A better understanding of the mounting system of the present invention may be had by reference to the drawings wherein:
FIG. 1 is a perspective view of a recessed lighting fixture incorporating the mounting system of the present invention;
FIG. 2 is a side view of the recessed lighting fixture in FIG. 1 with the mounting clip removed;
FIG. 3 is a side view in partial section of the recessed lighting fixture just after insertion into a ceiling;
FIG. 4 is a side view in partial section of the recessed lighting fixture mounted in a relatively thin ceiling.
FIG. 5 is a side view partial section of the recessed lighting fixture mounted in a relatively thick ceiling; and
FIG. 6 is a perspective view of the mounting clip.
Recessed lighting fixtures 100 as shown in FIGS. 1 and 2 are inserted into new or existing ceilings by placing canister portion 98 of light fixture 100 in a hole 90 in ceiling 88. Once mounted in ceiling 88, the body of the canister 98 occupies the space 86 above ceiling 88. A trim ring 65 is fitted into the bottom of canister 98 and is designed to mask edge 84 of hole 90 and provide a decorative appearance for lighting fixture 100 once mounted in ceiling 88.
To retain the lighting fixture 100 in ceiling 88, clips 10 are placed around the periphery of canister 100. Such arrangement of clips 10 is shown in FIG. 1. It is important that clips 10 be both easy to use and sufficiently strong to retain canister 98 in ceiling 88 as it is clips 10 alone which hold fixture assembly 100 in position. As installers of canisters 100 are forced to work over their head, mounting clips 10 must be easy to use and rapidly positionable irrespective of the thickness of the ceiling 88. The reduction in manipulative steps provided by the present invention saves time and reduces installer fatigue.
The construction of clip 10 used in the mounting system of the present invention is shown in FIG. 6. Bendable leg member 12 forms the operative portion of clip 10. On one end of bendable leg member 12 is bent portion 14 which serves as a pivot to allow bendable leg member 12 to be moved between its first 60 and second 50 positions (FIGS. 3 and 4). At the other end of bendable leg member 12 a brace member 16 is formed of sufficient length to extend between bendable leg member 12 and the side of canister portion 98 of fixture 100. A step or offset 18 is formed in brace member 16 to engage the side of canister 98 when bendable leg member 12 is moved away from the side of canister 98 as shown in FIG. 1. That portion of bendable leg member 12 which is bendable is thickened in the preferred embodiment. While such thickening is shown in the preferred embodiment it will be understood that clips 10 are operable without such thickening. As shown in FIG. 2, the attachment of clips 10 to canister 98 is facilitated by the use of holes 96 and 94. Brace member 16 passes through hole 96 while hole 94 is designed to accommodate the pivotal mounting of bent portion 14.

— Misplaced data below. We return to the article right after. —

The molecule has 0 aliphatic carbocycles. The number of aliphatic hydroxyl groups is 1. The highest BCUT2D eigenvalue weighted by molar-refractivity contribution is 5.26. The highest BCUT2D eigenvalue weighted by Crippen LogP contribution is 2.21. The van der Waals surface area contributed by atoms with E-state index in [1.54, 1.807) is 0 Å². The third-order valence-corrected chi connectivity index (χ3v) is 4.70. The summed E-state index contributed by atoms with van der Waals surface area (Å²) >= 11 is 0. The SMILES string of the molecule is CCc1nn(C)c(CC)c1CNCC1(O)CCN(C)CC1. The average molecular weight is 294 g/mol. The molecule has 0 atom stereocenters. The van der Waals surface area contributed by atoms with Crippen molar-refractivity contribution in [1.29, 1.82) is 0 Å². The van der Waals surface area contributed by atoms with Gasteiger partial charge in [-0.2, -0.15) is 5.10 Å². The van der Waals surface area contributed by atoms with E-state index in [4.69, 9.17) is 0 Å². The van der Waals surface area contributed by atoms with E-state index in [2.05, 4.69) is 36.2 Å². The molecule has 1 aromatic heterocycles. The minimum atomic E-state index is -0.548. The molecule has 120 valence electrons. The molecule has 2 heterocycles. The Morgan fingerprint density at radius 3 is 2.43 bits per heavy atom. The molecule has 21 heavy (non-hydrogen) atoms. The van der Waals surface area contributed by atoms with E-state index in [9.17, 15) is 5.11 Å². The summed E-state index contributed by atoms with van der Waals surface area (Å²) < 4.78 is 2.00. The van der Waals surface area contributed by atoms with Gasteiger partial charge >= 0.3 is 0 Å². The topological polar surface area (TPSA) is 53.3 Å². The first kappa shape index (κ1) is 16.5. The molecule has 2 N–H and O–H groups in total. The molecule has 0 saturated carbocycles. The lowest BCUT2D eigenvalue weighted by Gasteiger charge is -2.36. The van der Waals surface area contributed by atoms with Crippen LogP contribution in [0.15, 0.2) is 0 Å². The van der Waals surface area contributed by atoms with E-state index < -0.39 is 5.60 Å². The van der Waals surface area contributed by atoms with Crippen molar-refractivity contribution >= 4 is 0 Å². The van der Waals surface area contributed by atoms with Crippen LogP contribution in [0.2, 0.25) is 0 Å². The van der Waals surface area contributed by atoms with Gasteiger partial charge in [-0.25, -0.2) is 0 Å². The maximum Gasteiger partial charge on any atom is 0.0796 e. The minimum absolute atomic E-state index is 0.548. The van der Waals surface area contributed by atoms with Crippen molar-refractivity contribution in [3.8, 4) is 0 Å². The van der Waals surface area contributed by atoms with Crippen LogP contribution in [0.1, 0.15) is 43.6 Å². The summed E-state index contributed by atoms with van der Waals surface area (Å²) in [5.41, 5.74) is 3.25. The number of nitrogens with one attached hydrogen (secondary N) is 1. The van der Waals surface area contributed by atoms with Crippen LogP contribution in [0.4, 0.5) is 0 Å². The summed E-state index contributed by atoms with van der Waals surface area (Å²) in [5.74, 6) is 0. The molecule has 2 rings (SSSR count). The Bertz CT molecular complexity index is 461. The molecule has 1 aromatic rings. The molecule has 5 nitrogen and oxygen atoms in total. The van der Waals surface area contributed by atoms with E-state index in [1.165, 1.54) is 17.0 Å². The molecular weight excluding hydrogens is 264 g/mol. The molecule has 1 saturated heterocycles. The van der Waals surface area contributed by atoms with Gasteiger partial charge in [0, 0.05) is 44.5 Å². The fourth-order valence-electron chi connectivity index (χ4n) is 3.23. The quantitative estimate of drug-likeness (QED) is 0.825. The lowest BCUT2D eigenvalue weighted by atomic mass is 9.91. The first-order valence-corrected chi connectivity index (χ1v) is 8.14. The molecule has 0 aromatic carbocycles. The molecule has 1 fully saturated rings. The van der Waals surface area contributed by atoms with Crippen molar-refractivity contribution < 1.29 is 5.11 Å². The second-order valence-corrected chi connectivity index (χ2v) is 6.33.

As shown in FIG. 3, mounting clips 10 of the present invention are designed so that bendable leg member 12 of clip 10 lies flush along the outside of canister 98 when canister 98 is either inserted into or removed from ceiling 88. This position 60, termed the first position, is characterized by bendable leg member 12 lying alongside of canister 98 and brace member 16 extending inwardly through opening 96 in the wall of canister 98. Once canister 98 has been fully inserted through hole 90 in ceiling 88 so that flange 70 at the bottom of canister 98 contacts underside 82 of ceiling 88 to mask the edge of hole 90, bendable leg member 12 is moved outwardly away from canister 98 to second position 50. This causes brace member 16 to be drawn out of canister 98 through hole 96. During this movement, bendable leg member 12 engages corner 80 formed between top side 78 of ceiling 88 and the edge 84 of hole 90. This engagement causes bendable leg member 12 to bend inwardly as shown in FIGS. 4 and 5. It is this inward bend which holds fixture 100 in position with respect to ceiling 88. Bend 20 formed at corner 80 of side 84 of hole 90 and top 78 of ceiling 88 can be made in ceilings having a wide variety of thicknesses.